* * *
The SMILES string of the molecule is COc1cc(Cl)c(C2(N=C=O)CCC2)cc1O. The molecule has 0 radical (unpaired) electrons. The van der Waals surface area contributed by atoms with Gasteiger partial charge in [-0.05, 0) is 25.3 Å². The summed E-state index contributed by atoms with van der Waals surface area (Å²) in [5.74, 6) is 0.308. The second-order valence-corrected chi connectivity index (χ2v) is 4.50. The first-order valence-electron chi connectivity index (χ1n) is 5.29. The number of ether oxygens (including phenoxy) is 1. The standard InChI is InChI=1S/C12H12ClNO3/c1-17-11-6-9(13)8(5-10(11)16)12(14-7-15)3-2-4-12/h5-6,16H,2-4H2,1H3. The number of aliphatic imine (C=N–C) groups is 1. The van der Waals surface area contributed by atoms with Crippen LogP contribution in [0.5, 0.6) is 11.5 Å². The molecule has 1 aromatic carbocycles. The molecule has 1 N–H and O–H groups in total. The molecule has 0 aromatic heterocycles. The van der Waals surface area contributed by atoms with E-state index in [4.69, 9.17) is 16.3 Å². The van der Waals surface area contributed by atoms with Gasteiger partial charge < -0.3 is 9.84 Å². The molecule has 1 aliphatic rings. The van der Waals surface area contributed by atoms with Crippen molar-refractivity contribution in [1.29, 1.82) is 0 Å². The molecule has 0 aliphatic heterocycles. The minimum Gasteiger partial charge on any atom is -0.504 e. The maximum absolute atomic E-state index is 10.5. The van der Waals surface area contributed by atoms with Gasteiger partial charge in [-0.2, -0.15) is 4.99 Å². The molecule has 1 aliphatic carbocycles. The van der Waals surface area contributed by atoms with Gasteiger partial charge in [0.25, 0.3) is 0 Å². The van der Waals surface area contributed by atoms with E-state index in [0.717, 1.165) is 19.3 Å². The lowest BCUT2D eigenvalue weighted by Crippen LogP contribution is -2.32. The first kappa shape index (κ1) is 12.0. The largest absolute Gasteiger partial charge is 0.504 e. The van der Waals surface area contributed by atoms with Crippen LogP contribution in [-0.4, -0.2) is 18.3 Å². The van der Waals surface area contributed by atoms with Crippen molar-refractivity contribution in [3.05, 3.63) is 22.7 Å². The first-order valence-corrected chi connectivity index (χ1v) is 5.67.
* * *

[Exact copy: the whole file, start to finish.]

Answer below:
The SMILES string of the molecule is COc1cc(Cl)c(C2(N=C=O)CCC2)cc1O. The molecule has 0 radical (unpaired) electrons. The van der Waals surface area contributed by atoms with Gasteiger partial charge in [-0.05, 0) is 25.3 Å². The summed E-state index contributed by atoms with van der Waals surface area (Å²) in [5.74, 6) is 0.308. The second-order valence-corrected chi connectivity index (χ2v) is 4.50. The first-order valence-electron chi connectivity index (χ1n) is 5.29. The number of ether oxygens (including phenoxy) is 1. The standard InChI is InChI=1S/C12H12ClNO3/c1-17-11-6-9(13)8(5-10(11)16)12(14-7-15)3-2-4-12/h5-6,16H,2-4H2,1H3. The number of aliphatic imine (C=N–C) groups is 1. The van der Waals surface area contributed by atoms with Crippen LogP contribution in [0.5, 0.6) is 11.5 Å². The molecule has 1 aromatic carbocycles. The molecule has 1 N–H and O–H groups in total. The molecule has 0 aromatic heterocycles. The van der Waals surface area contributed by atoms with E-state index in [4.69, 9.17) is 16.3 Å². The van der Waals surface area contributed by atoms with Gasteiger partial charge < -0.3 is 9.84 Å². The molecule has 1 aliphatic rings. The van der Waals surface area contributed by atoms with Crippen molar-refractivity contribution in [1.29, 1.82) is 0 Å². The molecule has 0 aliphatic heterocycles. The minimum Gasteiger partial charge on any atom is -0.504 e. The maximum absolute atomic E-state index is 10.5. The van der Waals surface area contributed by atoms with Gasteiger partial charge in [-0.2, -0.15) is 4.99 Å². The molecule has 1 aliphatic carbocycles. The van der Waals surface area contributed by atoms with Gasteiger partial charge in [0.25, 0.3) is 0 Å². The van der Waals surface area contributed by atoms with E-state index in [0.717, 1.165) is 19.3 Å². The lowest BCUT2D eigenvalue weighted by Crippen LogP contribution is -2.32. The first kappa shape index (κ1) is 12.0. The largest absolute Gasteiger partial charge is 0.504 e. The van der Waals surface area contributed by atoms with Crippen LogP contribution in [-0.4, -0.2) is 18.3 Å². The van der Waals surface area contributed by atoms with Crippen molar-refractivity contribution in [3.05, 3.63) is 22.7 Å². The first-order valence-corrected chi connectivity index (χ1v) is 5.67.